Cory Costello is a PhD candidate in psychology at the University of Oregon. He is a member of the Personality and Social Dynamics Lab (PI: Sanjay Srivastava). His research interests include Personality (who we are), Interpersonal Perception (what people think about us), Reputations (what people say and hear about us), how these are manifest in online environments, and the extent to which they’re recoverable from digital footprints. He combines survey, experimental, and data scientific methods in pursuit of these interests. He is an open science and R enthusiast. His methodological interests include social network analysis, predictive modelling / machine learning, text analysis, structural equation modelling, hierarchical linear modelling.
PhD in Personality/Social Psychology, 2020 (expected)
University of Oregon
MA in Psychology, 2014
Wake Forest University
BA in Psychology, 2012
New College of Florida (The State's Honors College)
A Naturalistic, laboratory paradigm for studying the spread of reputational information.
Work examining longitudinal personality change and stability in the life and time project
The past decade has seen rapid growth in research linking stable psychological characteristics (i.e., traits) to digital records of online behavior in Online Social Networks (OSNs) like Facebook and Twitter, which has implications for basic and applied behavioral sciences. Findings indicate that a broad range of psychological characteristics can be predicted from various behavioral residue online, including language used in posts on Facebook (Park et al., 2015) and Twitter (Reece et al., 2017), and which pages a person ‘likes’ on Facebook (e.g., Kosinski, Stillwell, & Graepel, 2013). The present proposal seeks to examine the extent to which the accounts a user follows on Twitter – their Twitter friends – can predict individual differences in self-reported anxiety, depression, post-traumatic stress, and anger. Studying Twitter friends offers distinct theoretical and practical advantages for researchers, including the potential for less overt impression management and better capturing passive users. By incorporating best practices in open science and machine learning, we aim to provide unbiased estimates of predictive accuracy for predicting Mental Health from Twitter friends. Our findings will have implications for theories linking psychological traits to behavior online, applications seeking to infer psychological characteristics from records of online behavior, and for informing discussions of how such applications could affect users’ privacy.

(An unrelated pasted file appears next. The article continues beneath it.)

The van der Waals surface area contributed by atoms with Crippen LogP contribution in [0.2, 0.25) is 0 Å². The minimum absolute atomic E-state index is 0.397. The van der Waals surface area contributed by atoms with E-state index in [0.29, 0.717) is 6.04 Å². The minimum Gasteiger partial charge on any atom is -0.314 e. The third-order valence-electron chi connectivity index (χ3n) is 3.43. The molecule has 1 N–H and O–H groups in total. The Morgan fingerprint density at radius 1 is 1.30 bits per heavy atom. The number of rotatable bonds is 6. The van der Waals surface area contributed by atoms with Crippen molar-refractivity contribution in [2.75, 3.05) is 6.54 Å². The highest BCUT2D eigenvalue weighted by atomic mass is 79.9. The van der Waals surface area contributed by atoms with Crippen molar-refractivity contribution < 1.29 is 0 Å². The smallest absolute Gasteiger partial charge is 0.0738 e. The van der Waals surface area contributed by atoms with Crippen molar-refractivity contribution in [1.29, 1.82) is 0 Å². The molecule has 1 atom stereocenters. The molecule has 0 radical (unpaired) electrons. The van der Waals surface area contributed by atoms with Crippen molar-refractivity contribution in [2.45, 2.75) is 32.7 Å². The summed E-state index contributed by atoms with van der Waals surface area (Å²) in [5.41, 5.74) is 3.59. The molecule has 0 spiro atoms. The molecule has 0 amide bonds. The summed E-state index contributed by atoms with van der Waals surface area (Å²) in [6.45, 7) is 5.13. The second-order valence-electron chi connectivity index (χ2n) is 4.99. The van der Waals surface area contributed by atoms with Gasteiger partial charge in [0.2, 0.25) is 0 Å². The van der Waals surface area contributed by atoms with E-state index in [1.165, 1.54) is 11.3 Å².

In a large, nationally-representitive sample, we find mean-level change toward more inclusive value priorities and high rank-order stability of values over time.